We hypothesized that the combined action of the Tolerance was evaluated by a visual analog scale, and second- 308-nm excimer laser and topical tacrolimus could be syn- ary events were recorded at each session. Efficacy was blindly ergistic, thus providing better results in the treatment of evaluated by 2 independent physicians (N.O. and W.Z.) using vitiligo. Therefore, we performed a prospective, random- direct and polarized light photographs (Fuji FinePix S1 pro; ized, left/right comparison pilot study to evaluate the ef- Fuji Photo Film USA, Inc) taken before and at the end of treat- ficacy of the association of 0.1% tacrolimus ointment plus ment. Repigmentation was graded on a 6-point scale (0 indi- the 308-nm excimer laser compared with 308-nm ex- cates no repigmentation; 1, repigmentation of 1%-24%; 2, re- cimer laser monotherapy in the treatment of vitiligo.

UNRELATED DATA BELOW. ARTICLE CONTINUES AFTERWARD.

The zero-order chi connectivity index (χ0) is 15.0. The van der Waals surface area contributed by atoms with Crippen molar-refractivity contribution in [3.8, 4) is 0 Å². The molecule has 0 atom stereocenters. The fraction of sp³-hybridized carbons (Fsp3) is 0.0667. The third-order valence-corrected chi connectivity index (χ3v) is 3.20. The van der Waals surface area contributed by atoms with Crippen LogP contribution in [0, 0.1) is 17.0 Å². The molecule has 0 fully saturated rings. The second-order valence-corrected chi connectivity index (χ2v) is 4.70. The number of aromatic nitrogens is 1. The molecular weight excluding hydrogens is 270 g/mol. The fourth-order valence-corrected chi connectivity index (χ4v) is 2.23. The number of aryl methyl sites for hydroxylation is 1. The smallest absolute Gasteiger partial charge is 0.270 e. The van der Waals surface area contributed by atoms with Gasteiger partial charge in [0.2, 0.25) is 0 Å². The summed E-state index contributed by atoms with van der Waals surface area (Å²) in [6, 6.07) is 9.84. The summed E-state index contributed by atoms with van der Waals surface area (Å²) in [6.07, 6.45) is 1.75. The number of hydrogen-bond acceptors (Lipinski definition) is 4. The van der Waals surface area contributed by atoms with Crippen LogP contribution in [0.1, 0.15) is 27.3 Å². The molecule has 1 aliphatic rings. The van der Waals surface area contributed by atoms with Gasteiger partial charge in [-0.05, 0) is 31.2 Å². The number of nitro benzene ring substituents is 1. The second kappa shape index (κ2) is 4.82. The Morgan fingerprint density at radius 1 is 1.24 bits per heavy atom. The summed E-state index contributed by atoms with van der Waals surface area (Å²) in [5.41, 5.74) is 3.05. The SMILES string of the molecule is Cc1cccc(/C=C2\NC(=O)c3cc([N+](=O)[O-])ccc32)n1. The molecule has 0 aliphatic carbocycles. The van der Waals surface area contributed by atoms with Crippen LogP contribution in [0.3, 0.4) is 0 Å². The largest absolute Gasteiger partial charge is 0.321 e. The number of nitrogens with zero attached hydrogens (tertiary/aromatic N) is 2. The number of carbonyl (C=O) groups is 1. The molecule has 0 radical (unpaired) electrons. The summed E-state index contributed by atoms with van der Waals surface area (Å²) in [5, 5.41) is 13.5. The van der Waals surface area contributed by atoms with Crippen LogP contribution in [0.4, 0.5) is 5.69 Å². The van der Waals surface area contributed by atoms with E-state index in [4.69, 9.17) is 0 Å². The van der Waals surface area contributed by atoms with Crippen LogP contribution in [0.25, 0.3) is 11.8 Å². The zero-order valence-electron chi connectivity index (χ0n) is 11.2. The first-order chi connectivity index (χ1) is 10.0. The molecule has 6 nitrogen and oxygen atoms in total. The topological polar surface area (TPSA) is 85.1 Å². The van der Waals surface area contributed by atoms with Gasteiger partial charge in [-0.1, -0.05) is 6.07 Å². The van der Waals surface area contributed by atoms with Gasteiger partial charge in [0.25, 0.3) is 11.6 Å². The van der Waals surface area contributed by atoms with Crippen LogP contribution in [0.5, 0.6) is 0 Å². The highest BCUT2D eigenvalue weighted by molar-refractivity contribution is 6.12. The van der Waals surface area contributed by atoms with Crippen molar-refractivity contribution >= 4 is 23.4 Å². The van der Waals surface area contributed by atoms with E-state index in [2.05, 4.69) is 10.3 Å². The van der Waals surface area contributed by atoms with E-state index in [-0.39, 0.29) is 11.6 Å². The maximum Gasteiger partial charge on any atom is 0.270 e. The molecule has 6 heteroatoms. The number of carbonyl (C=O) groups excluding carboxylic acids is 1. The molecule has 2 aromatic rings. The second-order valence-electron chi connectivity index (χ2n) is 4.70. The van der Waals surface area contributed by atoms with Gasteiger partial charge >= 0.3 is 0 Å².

pigmentation of 25%-49%; 3, repigmentation of 50%-74%;4, repigmentation of 75%-99%; and 5, total repigmentation).
In the case of disagreement between the 2 physicians, a sec- ond evaluation was done together. If the disagreement per-sisted, the lowest evaluation score was chosen. At the final visit, PATIENTS
the patients’ opinions about treatment efficiency and the de-gree of satisfaction were recorded (excellent, good, moderate, Fourteen patients were included in this comparative, prospec- tive, randomized study. The criteria for selection were as fol-lows: older than 12 years, the development of vitiligo before the STATISTICAL ANALYSIS